They retailed for $4.50 and were made with nutria fur. That's about $74 in today's purchasing power.
The photo above was taken in 1883 of the Dodge City Peace Commission. Some of them are wearing Boss hats.
You Could See Famous Gunmen Perform for Shows.
Imagine going to a stage play in New York City to see Buffalo Bill Cody and Wild Bill Hickok tell tall tales around a campfire. That's exactly what happened. Cody came up with a traveling show called Buffalo Bill's Wild West Show, and he had several different cast members. The most famous of all was Hickok.
There weren't just stage shows, either. There were staged buffalo hunts and recreations of famous events, like a stagecoach robbery.
Cody also had a parade in 1902, and you can see the video at the Library of Congress.
If you want to see some Buffalo Bill history in person, visit the Buffalo Bill Museum and Grave in Golden, Colorado.
The Stage Plays Were Poorly Done.
While fancy gunplay and dramatic recreations of well-known events were probably fun for everyone, the indoor stage plays that Cody invented were awful. But it was a good kind of awful, like watching a terrible movie that's so bad it gets good.
Cody and his fellow players were not thespians, nor did they have a good writer. These stage plays would involve Cody and others, like Hickok, sitting around a fire, telling stories and cracking jokes. But the acting was so bad that the audience would laugh for all the wrong reasons.
During one play, Hickok was angry enough — or perhaps drunk enough, or both — to whip out his pistol and blast out a stage light in front of a live audience.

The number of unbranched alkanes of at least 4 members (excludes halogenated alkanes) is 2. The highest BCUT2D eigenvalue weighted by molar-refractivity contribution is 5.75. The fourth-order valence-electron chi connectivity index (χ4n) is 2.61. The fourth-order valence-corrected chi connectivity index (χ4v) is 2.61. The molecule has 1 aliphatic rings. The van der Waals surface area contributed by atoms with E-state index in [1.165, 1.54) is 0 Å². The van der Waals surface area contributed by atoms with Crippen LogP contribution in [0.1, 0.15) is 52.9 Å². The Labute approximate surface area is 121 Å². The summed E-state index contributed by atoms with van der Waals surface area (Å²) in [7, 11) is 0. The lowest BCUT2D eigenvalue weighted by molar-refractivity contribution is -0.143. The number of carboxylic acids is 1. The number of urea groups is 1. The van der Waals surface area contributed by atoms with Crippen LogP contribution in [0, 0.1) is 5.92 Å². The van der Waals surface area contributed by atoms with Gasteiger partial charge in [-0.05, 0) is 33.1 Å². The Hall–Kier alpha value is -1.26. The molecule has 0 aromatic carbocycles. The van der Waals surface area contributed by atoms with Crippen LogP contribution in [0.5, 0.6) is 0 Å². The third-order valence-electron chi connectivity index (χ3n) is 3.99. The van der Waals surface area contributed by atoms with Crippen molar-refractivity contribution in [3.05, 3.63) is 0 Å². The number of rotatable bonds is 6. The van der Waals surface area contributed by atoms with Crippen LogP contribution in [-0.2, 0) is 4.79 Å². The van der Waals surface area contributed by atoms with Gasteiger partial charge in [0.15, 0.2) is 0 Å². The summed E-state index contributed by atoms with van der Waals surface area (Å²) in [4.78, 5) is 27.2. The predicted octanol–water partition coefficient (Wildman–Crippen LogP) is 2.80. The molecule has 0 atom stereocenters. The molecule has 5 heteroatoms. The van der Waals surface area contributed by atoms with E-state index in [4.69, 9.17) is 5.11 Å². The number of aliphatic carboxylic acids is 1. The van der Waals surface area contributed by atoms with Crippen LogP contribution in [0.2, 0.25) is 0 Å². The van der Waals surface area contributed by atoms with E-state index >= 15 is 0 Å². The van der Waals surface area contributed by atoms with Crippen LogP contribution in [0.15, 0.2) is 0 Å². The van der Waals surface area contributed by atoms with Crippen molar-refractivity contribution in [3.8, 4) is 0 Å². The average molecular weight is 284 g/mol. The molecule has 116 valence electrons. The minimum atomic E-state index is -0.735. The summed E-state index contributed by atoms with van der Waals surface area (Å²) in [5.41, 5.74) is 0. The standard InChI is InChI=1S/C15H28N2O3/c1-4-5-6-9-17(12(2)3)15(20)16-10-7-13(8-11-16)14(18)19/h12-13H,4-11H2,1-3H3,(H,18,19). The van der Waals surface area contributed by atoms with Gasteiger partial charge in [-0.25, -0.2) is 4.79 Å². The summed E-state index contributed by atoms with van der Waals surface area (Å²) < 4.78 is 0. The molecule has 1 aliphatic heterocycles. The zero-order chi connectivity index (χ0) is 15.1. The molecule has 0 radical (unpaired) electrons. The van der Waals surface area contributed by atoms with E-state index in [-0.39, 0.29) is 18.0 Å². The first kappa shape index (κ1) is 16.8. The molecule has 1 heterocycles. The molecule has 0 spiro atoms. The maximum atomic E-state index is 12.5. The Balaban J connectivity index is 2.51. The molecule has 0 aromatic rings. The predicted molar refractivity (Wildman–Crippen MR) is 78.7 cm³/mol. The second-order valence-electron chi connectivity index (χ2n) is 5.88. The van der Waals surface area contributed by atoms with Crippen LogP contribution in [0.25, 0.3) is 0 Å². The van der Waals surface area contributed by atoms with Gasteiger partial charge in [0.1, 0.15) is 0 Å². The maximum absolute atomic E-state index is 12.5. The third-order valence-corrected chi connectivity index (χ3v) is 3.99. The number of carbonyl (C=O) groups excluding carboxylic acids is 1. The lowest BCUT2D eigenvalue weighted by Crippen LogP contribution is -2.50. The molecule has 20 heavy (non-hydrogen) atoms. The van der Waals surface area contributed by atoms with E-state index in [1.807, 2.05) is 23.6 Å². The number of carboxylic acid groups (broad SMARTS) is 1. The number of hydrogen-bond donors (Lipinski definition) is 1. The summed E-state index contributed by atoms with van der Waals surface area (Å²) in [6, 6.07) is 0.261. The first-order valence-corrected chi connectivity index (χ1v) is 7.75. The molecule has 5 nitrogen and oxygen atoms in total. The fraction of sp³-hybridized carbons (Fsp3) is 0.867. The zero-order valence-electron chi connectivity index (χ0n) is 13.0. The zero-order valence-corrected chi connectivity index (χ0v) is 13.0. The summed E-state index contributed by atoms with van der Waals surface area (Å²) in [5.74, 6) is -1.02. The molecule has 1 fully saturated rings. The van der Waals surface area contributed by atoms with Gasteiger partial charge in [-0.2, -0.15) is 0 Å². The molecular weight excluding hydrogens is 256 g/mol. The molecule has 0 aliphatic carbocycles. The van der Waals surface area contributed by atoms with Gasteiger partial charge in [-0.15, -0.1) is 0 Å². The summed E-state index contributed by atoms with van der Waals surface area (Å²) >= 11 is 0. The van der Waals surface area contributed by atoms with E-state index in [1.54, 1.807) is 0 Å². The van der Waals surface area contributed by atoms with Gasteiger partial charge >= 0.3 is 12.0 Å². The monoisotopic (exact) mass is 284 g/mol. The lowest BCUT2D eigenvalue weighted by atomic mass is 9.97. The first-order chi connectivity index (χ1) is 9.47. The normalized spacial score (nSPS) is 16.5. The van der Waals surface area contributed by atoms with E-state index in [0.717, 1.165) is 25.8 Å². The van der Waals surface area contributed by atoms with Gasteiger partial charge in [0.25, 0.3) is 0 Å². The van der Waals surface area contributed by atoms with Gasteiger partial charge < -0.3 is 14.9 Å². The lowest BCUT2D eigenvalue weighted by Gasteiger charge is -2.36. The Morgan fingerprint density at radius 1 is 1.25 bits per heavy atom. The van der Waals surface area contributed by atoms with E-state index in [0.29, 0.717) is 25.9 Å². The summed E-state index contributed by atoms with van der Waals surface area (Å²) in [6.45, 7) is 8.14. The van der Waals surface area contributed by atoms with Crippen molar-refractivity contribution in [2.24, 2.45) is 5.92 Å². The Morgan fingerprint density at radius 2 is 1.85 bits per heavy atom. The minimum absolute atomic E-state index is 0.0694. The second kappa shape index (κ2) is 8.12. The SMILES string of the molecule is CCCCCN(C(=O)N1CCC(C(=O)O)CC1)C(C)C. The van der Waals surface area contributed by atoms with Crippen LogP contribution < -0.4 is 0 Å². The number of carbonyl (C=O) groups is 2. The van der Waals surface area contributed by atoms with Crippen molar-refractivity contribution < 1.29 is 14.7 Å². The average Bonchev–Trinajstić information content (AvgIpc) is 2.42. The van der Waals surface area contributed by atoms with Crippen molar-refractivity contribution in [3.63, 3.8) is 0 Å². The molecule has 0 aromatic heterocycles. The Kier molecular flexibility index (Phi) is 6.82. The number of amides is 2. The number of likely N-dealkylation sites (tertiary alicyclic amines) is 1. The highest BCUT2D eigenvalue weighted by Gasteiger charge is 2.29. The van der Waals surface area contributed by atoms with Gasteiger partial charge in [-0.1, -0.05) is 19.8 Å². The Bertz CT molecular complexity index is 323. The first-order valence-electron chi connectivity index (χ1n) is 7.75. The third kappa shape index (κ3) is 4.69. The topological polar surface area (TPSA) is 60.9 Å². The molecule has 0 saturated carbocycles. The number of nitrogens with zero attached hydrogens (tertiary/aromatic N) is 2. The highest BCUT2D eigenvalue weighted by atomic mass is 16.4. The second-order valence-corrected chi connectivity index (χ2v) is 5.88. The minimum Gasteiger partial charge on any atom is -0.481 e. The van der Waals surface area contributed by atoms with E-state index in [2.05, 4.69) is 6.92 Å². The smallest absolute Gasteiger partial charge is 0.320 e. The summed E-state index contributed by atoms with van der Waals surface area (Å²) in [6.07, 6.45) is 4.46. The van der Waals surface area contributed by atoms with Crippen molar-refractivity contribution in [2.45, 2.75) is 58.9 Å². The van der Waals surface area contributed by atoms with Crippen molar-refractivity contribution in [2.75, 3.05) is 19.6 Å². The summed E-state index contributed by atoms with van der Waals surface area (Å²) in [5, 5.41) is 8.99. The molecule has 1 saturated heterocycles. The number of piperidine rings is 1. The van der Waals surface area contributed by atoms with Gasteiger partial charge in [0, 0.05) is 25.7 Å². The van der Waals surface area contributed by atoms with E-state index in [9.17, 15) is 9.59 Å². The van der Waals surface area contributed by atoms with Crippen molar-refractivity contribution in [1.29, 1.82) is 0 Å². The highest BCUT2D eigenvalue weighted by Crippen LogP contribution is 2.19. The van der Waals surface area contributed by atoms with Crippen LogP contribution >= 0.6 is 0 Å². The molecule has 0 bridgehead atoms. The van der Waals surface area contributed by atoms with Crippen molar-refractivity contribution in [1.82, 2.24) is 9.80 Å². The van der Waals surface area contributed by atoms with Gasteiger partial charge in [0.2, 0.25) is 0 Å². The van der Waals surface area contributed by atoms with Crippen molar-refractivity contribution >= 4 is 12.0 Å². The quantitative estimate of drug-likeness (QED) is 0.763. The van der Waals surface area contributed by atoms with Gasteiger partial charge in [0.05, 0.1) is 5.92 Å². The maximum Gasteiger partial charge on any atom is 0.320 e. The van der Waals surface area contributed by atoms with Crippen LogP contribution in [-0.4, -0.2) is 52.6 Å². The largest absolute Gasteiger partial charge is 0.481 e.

Elmer McCurdy’s Corpse Had More Fun Than He Did.
Elmer McCurdy was 31 years old when he was shot dead, killed by police after robbing a train in Oklahoma in 1911. It was the last of a series of botched robberies that McCurdy had attempted during his short life. McCurdy and his pals mistakenly robbed a passenger train of just $46, misidentifying it as a Katy Train carrying thousands.
After McCurdy was killed, the sheriff apparently sold his body to a carnival owner, who mummified it. If this sounds macabre, well, that's because it is. But it also was something carnivals used to do back in the 1920s and 1930s. The carnival owner used McCurdy's dead body as part of a traveling sideshow, displaying him as "The Outlaw Who Would Never Be Captured Alive" and later as an example of a dope fiend.
Poor McCurdy ended up in a warehouse where the body stayed until 1968. Over time, people forgot it was old McCurdy, and assumed it was a prop. It, along with other wax figures, were sold to the Hollywood Wax Museum, but the corpse was later sold off to an amusement park in California, where it ended up as part of a funhouse exhibit.
In 1976, the production crew for "The Six Million Dollar Man" was filming in that amusement park, and McCurdy was discovered. One of the crew moved the body, and McCurdy's arm popped off. By that time, it was covered in wax and paint.
He was returned to Guthrie, Oklahoma, in 1977 and buried, 66 years after his death.
Want to learn more about creepy old carnivals and sideshows? Visit the International Independent Showmen's Museum in Riverview, Florida.
Gun Control Was Stricter Back Then.
When you envision the Old West, you might think that everyone in a saloon had a six-shooter on their hip and an 1873 Winchester under their hotel pillow. That's not true, at least not in many fledgling towns on the new frontier.
Many towns, like Deadwood, Dodge City, Abilene and Tombstone, had laws prohibiting carrying guns in town. You had to check your guns at the local sheriff, who'd give you a token in exchange. Like a coat check, but for guns.
Exceptions were made for residents, who could keep their guns in their home.
Dead Outlaws Were Propped Up and Photographed.